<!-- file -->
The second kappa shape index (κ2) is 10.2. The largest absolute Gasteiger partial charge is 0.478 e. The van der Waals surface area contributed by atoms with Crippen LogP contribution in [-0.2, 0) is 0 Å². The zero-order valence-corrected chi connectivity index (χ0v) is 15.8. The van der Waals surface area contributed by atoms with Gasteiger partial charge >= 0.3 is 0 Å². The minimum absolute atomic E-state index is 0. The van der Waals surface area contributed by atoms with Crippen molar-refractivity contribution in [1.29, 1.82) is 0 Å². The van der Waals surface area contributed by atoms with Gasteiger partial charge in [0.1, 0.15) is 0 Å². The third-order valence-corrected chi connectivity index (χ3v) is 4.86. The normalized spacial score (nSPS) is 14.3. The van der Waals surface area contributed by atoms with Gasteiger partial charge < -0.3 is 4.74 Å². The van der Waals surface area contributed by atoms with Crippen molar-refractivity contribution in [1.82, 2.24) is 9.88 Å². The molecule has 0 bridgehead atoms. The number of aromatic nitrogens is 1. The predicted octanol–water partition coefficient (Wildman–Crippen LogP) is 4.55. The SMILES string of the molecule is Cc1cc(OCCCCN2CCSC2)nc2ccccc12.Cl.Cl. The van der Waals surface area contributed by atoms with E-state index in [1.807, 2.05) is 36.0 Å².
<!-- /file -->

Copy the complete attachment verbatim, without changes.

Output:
The second kappa shape index (κ2) is 10.2. The largest absolute Gasteiger partial charge is 0.478 e. The van der Waals surface area contributed by atoms with Crippen LogP contribution in [-0.2, 0) is 0 Å². The zero-order valence-corrected chi connectivity index (χ0v) is 15.8. The van der Waals surface area contributed by atoms with Gasteiger partial charge >= 0.3 is 0 Å². The minimum absolute atomic E-state index is 0. The van der Waals surface area contributed by atoms with Crippen molar-refractivity contribution in [1.29, 1.82) is 0 Å². The van der Waals surface area contributed by atoms with Gasteiger partial charge in [0.1, 0.15) is 0 Å². The third-order valence-corrected chi connectivity index (χ3v) is 4.86. The normalized spacial score (nSPS) is 14.3. The van der Waals surface area contributed by atoms with Gasteiger partial charge < -0.3 is 4.74 Å². The van der Waals surface area contributed by atoms with Crippen molar-refractivity contribution in [1.82, 2.24) is 9.88 Å². The molecule has 0 bridgehead atoms. The number of aromatic nitrogens is 1. The predicted octanol–water partition coefficient (Wildman–Crippen LogP) is 4.55. The SMILES string of the molecule is Cc1cc(OCCCCN2CCSC2)nc2ccccc12.Cl.Cl. The van der Waals surface area contributed by atoms with E-state index in [1.807, 2.05) is 36.0 Å².